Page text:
What utilities are included in the rent?

Heat and water are included; electricity, telephone, and cable service will be billed separately.

Do I need a credit check or references to become eligible?

No. The only initial eligibility factor is your status as a student in good standing and progressing toward a degree.

Are the apartments furnished?

Yes. Each bedroom will have a bed, mattress, dresser, desk, and chair. The common area will have a kitchen table, chairs, and lounge furniture. The kitchen includes a stovetop, microwave, refrigerator, sink, and cabinets. There are no dishes, linens, pots, pans, or cutlery.

Can I choose my roommates?

Two-, three-, and four-bedroom units will be occupied by individual students. Groups of students who want to share units may do so upon request. Of course, all must be eligible and have been selected for residence.

Can my spouse/partner and/or children live in the residence?

Yes. Students with spouses, partners, and/or children must rent entire units. These will be studios or one- or two-bedroom units.

Will the building have a live-in superintendent?

Yes. A superintendent will have 24/7 responsibilities to respond to facility, maintenance and mechanical issues.

Will the building have a doorman?

The building will have a virtual doorman, i.e., each apartment will be equipped with a video intercom connected to the building’s front door.

What if I don’t have anyone specific to live with?

Individual students may license an entire unit or may license a bedroom in a multi-bedroom unit. If you license a bedroom in a multi-bedroom unit, the other occupants of the unit will be assigned by the Graduate Center.

May I sublet my license?

No. Subletting is a violation of the license agreement.

Is smoking allowed in my unit?

No. The entire facility is smoke free, including terraces, the rooftop garden, and the first-floor lounge.

Can I have pets or animals in my unit?

No. Animals of any kind are not allowed in the facility except as assistance for the disabled.

Is there on-site parking?

No. All that is available is street parking.

What if my roommates don’t pay their rent?

Each student is living on a separate license. You are only responsible for your own payment each month.

What happens after you receive my application?

Your application will be placed on a waiting list. You will receive an email reply with additional instructions and will be contacted by the GC Housing Office as vacancies become available.

Does the residence have a security guard?

Yes. There is an assigned guard 24/7.

Does the building have security cameras?

Yes. There are security cameras located both within the building as well as in front of the building.

May I have packages accepted on my behalf?

Yes. As a resident you may make prior arrangements with the security desk to receive packages on your behalf.

How close is public transportation located?

There are subways and buses located two blocks from the residence building. In addition, the security desk has telephone numbers for taxi pick-up.

Human Resources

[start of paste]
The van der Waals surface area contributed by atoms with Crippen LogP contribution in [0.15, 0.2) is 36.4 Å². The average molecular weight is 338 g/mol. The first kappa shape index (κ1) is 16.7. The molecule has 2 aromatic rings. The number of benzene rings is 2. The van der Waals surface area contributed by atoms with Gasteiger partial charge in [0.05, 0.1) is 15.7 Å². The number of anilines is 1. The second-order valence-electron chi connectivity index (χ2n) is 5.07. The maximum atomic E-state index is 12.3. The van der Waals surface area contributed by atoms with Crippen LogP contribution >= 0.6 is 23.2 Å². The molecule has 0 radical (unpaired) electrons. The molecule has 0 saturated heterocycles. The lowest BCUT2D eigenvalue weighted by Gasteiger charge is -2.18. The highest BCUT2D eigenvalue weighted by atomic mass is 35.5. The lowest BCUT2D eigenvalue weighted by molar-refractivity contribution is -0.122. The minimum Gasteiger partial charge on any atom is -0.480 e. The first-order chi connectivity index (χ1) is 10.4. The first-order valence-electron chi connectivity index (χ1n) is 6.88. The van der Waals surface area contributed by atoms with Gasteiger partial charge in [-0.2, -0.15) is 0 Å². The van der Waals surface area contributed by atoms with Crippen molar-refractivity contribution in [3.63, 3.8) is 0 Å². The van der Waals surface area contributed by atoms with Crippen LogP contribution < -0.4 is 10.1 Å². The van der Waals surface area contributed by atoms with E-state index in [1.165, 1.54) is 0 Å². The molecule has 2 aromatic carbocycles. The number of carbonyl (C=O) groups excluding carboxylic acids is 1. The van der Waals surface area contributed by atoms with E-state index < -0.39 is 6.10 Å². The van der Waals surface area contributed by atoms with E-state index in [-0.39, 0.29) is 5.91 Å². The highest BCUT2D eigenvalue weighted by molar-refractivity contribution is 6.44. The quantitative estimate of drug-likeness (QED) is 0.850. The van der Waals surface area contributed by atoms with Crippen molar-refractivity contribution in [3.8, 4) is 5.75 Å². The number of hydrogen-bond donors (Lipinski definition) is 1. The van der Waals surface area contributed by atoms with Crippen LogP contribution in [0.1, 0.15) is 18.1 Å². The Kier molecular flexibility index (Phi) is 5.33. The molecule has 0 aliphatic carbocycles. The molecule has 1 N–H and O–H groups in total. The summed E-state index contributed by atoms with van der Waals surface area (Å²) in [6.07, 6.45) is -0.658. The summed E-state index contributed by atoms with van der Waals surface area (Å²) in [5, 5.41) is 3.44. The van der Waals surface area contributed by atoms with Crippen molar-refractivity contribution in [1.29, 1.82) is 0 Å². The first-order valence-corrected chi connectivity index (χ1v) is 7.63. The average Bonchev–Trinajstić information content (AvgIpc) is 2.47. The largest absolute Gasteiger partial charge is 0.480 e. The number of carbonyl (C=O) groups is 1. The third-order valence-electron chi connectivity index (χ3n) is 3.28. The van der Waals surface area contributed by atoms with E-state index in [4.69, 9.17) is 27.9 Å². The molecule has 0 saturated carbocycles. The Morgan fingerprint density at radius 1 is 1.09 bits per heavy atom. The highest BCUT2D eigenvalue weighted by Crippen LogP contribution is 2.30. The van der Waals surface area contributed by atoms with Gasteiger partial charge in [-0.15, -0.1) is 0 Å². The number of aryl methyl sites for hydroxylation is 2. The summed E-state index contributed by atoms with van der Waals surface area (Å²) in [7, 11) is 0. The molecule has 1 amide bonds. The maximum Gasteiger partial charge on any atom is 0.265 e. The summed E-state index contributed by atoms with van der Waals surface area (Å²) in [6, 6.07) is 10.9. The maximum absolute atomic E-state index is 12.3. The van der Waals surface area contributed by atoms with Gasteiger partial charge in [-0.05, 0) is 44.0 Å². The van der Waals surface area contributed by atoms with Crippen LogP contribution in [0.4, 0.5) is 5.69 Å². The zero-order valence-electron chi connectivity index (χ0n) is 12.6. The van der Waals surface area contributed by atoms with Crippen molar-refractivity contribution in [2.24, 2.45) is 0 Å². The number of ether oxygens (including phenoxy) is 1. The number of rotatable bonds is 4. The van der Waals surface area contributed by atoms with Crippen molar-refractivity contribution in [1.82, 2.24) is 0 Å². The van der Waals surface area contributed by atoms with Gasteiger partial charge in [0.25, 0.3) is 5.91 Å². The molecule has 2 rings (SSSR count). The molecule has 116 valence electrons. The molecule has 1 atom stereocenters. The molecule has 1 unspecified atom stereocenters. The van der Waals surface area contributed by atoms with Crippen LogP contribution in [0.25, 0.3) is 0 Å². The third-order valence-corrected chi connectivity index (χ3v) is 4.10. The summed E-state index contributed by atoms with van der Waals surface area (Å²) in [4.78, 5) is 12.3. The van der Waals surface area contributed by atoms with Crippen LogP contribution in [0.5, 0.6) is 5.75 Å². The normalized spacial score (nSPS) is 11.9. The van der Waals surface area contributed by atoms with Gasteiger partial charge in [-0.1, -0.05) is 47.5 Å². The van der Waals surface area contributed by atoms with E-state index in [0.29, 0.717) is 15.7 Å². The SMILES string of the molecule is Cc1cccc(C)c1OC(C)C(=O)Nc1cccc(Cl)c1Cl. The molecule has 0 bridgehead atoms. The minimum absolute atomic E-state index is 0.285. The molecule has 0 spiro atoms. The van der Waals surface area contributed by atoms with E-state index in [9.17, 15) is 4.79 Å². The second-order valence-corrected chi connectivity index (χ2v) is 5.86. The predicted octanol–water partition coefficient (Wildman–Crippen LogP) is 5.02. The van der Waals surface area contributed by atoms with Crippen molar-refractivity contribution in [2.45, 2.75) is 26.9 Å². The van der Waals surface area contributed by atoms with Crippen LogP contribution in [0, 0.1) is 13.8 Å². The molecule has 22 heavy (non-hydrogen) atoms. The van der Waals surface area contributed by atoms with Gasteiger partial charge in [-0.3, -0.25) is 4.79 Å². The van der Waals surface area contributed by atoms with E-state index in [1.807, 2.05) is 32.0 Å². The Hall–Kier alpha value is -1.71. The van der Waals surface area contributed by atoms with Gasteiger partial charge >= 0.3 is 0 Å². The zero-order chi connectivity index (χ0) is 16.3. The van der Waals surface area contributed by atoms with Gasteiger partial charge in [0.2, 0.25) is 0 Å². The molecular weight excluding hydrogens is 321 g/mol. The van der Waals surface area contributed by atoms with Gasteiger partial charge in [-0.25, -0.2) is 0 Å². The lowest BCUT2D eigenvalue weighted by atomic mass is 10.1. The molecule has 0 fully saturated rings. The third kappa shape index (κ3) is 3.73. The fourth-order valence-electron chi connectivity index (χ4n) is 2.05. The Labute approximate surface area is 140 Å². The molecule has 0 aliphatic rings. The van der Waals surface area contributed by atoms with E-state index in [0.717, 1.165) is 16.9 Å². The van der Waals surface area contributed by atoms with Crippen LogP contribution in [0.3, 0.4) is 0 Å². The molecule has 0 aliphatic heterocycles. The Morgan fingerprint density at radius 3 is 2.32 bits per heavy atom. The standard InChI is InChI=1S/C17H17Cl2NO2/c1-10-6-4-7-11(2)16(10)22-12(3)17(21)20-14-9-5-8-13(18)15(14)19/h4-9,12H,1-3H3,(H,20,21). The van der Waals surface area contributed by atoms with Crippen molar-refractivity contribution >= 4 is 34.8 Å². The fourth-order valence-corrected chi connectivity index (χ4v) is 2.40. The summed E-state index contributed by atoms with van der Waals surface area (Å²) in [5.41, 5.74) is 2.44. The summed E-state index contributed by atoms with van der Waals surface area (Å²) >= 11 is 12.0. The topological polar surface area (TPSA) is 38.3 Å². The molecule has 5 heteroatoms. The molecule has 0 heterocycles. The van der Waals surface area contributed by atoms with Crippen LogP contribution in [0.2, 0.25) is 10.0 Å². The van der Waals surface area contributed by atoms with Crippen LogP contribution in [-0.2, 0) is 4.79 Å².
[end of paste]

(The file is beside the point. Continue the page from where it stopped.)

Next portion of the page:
Are College Assistants eligible for a CUNY tuition waiver?

No. Some College Assistants are eligible for tuition reimbursement as through the DC 37 Education Fund benefit. For more information, please go to DC37.net or call DC 37 at (212) 815-1234.

Are College Assistants eligible for paid holidays?

No. As hourly employees, College Assistants are paid for hours actually worked.

When does an hourly employee begin to accrue sick/annual leave?

Civil Service part-time employees must complete 500 hours of work for the fiscal year before using approved annual sick leave. Once the 500-hour threshhold has been met, employees with continuous service may use annual/sick leave as it accrues in subsequent years.

Are full-time doctoral students in Adjunct titles eligible for health insurance?

Full-time doctoral students who are employed in one of the eligible Adjunct titles who earn at least $4,122 per year or at least $2,061 per semester are eligible for NYSHIP.  For more information contact Teena Costabile at 212-817-7700.

Where can I mail or send the workload reporting form?

Workload reporting forms are due in our office by the deadlines established for each semester. After it is completed and has all of the required signatures, you may send your workload reporting form to the Office of Human Resources located in room 8403 at The Graduate Center. The form can be faxed to: (212) 817-1639 or emailed to: HR@gc.cuny.edu.

Are Graduate Assistants eligible for health insurance?

Graduate Assistants are eligible for health insurance coverage.  Health insurance is made available through the Student Employee Health Plan (SEHP), a component of the New York State Health Insurance Program (NYSHIP).

As a Graduate Assistant can I accept other employment within CUNY?

 Employment within CUNY for Graduate Assistants is governed by the workload provisions under Article 15.3 of the Agreement between CUNY and PSC-CUNY.

Graduate students holding the title Graduate Assistant A shall have an assignment of a maximum of 240 contact teaching hours or 450 hours of non-teaching assignments during the academic year (including the summer session) and may not accept any other position within CUNY.
Graduate students holding the title Graduate Assistant B shall have an assignment of a maximum of 120 classroom teaching hours or 225 hours of non-teaching assignments during the academic year. If a Graduate Assistant B also holds an adjunct or non-teaching adjunct position, his or her total combined assignment may not exceed 240 contact teaching hours or 450 hours of a non-teaching assignment during the academic year (including the summer session).